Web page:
Overberg is one of the regions in South Africa to show the most promise for pinot noir cultivation. And even though the finicky, yet highly-sought-after variety generates the most excitement throughout the area, other cool climate grapes such as chardonnay, sauvignon blanc, and syrah have displayed world class abilities. Riana van der Merwe intends to share these grapes’ qualities with the rest of the world.
While South Africa is home to more than 600 wineries in over 90 appellations, a small group of maverick winemakers are stealing the nation's spotlight, working with chenin blanc and Rhône varieties, off the beaten path in the Western Cape's Swartland appellation.
Clear, bright, medium straw yellow. Fine bubbles cascade up the glass. The nose is clean with medium intensity aromas of lemon, chalk, biscuit, cooked yellow apple, and yellow cherries. This is a dry wine with a full mousse, and large fleeting bubbles on the palate. It has medium-high acidity, medium body, medium alcohol (11.5%) and flavors of bright citrus, grapefruit, lemon, and green apple. The finish is long and creamy, and leaves a taste of salted caramel in the mouth. A good wine, especially for the suggested retail price. Pair with a salad with fresh fruit, grilled white peaches, roasted sole, or white chocolate truffles with black sea salt.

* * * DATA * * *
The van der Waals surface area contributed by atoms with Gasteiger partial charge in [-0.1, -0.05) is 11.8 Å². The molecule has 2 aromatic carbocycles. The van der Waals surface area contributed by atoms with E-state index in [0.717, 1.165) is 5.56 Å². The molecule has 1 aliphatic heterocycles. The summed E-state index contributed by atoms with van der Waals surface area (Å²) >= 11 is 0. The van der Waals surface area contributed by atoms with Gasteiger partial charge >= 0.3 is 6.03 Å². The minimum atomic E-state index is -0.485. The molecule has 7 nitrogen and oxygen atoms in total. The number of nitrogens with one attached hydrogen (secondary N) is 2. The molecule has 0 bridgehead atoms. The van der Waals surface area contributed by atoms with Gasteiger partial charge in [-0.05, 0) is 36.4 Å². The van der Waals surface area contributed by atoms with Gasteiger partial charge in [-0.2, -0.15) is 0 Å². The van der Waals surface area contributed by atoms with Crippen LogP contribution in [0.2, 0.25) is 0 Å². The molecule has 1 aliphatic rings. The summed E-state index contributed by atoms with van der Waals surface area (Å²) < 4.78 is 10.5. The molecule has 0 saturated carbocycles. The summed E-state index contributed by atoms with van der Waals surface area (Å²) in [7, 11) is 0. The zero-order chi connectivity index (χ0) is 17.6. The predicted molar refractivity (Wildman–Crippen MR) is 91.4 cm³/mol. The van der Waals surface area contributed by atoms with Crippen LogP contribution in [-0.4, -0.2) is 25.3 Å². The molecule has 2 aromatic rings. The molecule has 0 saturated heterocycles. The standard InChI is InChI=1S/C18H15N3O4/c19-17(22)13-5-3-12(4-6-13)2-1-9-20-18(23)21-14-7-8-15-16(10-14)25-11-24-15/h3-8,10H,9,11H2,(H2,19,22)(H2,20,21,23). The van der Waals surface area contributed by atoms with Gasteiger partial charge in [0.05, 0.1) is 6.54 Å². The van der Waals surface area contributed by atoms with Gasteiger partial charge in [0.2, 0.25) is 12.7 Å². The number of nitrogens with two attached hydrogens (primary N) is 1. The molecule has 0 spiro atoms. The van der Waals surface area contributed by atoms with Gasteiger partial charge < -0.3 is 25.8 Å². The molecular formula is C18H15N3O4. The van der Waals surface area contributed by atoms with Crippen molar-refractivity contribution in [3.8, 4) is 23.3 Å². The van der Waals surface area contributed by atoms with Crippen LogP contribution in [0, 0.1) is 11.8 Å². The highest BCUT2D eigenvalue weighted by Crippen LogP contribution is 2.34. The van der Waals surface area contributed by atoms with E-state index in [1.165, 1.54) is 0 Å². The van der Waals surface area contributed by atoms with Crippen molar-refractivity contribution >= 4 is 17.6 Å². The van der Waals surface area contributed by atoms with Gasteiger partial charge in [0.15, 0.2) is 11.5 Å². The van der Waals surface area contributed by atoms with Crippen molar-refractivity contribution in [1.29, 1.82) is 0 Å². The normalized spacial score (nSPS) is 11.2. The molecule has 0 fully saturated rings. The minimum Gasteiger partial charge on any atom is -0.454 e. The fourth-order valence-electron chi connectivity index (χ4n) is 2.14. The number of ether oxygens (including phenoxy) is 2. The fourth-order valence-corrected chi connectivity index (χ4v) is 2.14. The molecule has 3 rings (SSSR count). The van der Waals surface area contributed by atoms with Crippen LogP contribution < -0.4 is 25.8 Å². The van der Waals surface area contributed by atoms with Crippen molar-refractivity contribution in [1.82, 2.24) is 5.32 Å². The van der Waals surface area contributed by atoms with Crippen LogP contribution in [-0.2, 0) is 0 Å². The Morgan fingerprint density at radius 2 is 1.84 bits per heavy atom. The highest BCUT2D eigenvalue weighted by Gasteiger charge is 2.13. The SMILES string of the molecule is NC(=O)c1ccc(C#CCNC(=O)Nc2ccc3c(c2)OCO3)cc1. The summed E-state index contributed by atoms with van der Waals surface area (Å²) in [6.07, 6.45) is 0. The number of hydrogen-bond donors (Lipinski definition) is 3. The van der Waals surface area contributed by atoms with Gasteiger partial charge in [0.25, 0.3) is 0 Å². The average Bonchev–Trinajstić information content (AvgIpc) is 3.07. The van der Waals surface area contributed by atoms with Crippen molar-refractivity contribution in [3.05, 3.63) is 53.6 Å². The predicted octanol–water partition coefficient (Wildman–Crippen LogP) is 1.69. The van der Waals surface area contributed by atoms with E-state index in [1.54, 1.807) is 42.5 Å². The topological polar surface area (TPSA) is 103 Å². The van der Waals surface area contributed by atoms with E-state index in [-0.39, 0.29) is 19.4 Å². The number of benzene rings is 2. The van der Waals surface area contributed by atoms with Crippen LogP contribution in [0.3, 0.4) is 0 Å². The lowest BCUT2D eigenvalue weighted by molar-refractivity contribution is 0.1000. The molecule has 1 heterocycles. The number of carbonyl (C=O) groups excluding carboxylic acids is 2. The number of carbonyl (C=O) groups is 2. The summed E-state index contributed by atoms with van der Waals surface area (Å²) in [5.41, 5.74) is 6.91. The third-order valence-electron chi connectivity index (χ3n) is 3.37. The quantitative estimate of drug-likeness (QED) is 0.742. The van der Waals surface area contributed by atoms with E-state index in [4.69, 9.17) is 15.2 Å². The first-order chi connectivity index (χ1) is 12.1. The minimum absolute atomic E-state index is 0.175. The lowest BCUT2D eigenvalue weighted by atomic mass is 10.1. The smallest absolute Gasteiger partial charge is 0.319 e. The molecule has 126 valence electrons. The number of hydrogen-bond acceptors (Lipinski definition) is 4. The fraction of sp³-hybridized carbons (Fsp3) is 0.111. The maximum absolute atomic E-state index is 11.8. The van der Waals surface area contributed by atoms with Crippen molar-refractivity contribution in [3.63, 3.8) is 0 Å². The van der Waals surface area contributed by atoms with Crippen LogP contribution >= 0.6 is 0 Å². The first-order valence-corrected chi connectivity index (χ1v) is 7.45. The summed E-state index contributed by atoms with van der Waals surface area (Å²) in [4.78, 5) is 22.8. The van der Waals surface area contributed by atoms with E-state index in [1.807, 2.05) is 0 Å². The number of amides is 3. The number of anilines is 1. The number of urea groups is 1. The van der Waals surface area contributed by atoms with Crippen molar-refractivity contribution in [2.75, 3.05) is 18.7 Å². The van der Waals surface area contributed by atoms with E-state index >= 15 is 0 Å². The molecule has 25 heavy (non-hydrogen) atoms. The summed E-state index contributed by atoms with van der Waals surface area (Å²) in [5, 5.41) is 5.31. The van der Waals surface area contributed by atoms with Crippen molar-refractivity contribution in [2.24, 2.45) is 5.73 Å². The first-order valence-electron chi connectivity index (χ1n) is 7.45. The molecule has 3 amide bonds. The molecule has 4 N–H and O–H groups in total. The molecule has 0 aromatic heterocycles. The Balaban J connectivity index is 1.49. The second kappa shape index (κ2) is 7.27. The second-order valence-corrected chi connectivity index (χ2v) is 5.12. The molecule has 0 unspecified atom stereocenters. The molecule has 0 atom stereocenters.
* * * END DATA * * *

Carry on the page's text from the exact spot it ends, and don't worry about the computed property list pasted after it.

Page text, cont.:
An odd, almost clashing nose of smoky bacon and blackberries, but not a lot of fruit there. At first comes across light on the palate with flabby tannins. It almost yells at you, “not home, come back later.” And you will be rewarded if you do. The flavors open up, with more expressive dark berry and nutmeg flavors. Still a bit short on the finish, but all in all, a pretty fair wine for the price. Went well with a BLT (which was admittedly the only thing I had around the house at the moment).
The nose is very jammy, but I wonder if there is some Pinotage in the mix. There is a hint of burnt rubber typical for South African Pinotage. The flavors on the palate are candied cherrry, loam, and burnt rubber. Palate feel is relatively smooth, but a lingering aftertaste of artificial cherry candy means this wine cannot be recommended.
I don't generally enjoy Pinotage, and this is very good wine. The typical Pinotage burnt rubber is nowhere to be found. Instead, it is a very nice glass of sweet toasty black fruit. Wood is obvious but not overwhelming. Instead, it adds a light background of sweet wood-burned maple to plums, boysenberry, and blueberry. This is a good food wine, too, for the sweet wood and fruit are balanced by acids that will happily complement well-marbled beef. Drink this with a big Ribeye and some creamed spinach.